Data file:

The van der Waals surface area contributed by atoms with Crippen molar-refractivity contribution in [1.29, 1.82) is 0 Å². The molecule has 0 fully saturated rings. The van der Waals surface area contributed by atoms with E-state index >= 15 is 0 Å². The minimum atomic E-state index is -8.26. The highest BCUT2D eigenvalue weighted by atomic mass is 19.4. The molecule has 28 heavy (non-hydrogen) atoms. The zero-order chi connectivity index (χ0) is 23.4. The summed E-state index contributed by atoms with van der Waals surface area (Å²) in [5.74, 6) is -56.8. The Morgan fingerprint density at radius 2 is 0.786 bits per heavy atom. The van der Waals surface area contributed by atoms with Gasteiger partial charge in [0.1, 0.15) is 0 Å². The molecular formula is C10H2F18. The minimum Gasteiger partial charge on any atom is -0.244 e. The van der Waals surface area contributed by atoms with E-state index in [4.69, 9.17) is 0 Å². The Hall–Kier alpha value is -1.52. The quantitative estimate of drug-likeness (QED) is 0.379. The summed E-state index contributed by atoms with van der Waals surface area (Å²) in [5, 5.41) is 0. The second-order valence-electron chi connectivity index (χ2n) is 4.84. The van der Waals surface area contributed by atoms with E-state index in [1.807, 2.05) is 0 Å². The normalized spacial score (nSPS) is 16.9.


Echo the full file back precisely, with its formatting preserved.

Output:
The van der Waals surface area contributed by atoms with Crippen molar-refractivity contribution in [1.29, 1.82) is 0 Å². The molecule has 0 fully saturated rings. The van der Waals surface area contributed by atoms with E-state index >= 15 is 0 Å². The minimum atomic E-state index is -8.26. The highest BCUT2D eigenvalue weighted by atomic mass is 19.4. The molecule has 28 heavy (non-hydrogen) atoms. The zero-order chi connectivity index (χ0) is 23.4. The summed E-state index contributed by atoms with van der Waals surface area (Å²) in [5.74, 6) is -56.8. The Morgan fingerprint density at radius 2 is 0.786 bits per heavy atom. The van der Waals surface area contributed by atoms with Gasteiger partial charge in [0.1, 0.15) is 0 Å². The molecular formula is C10H2F18. The minimum Gasteiger partial charge on any atom is -0.244 e. The van der Waals surface area contributed by atoms with E-state index in [4.69, 9.17) is 0 Å². The Hall–Kier alpha value is -1.52. The quantitative estimate of drug-likeness (QED) is 0.379. The summed E-state index contributed by atoms with van der Waals surface area (Å²) in [5, 5.41) is 0. The second-order valence-electron chi connectivity index (χ2n) is 4.84. The van der Waals surface area contributed by atoms with E-state index in [1.807, 2.05) is 0 Å². The normalized spacial score (nSPS) is 16.9.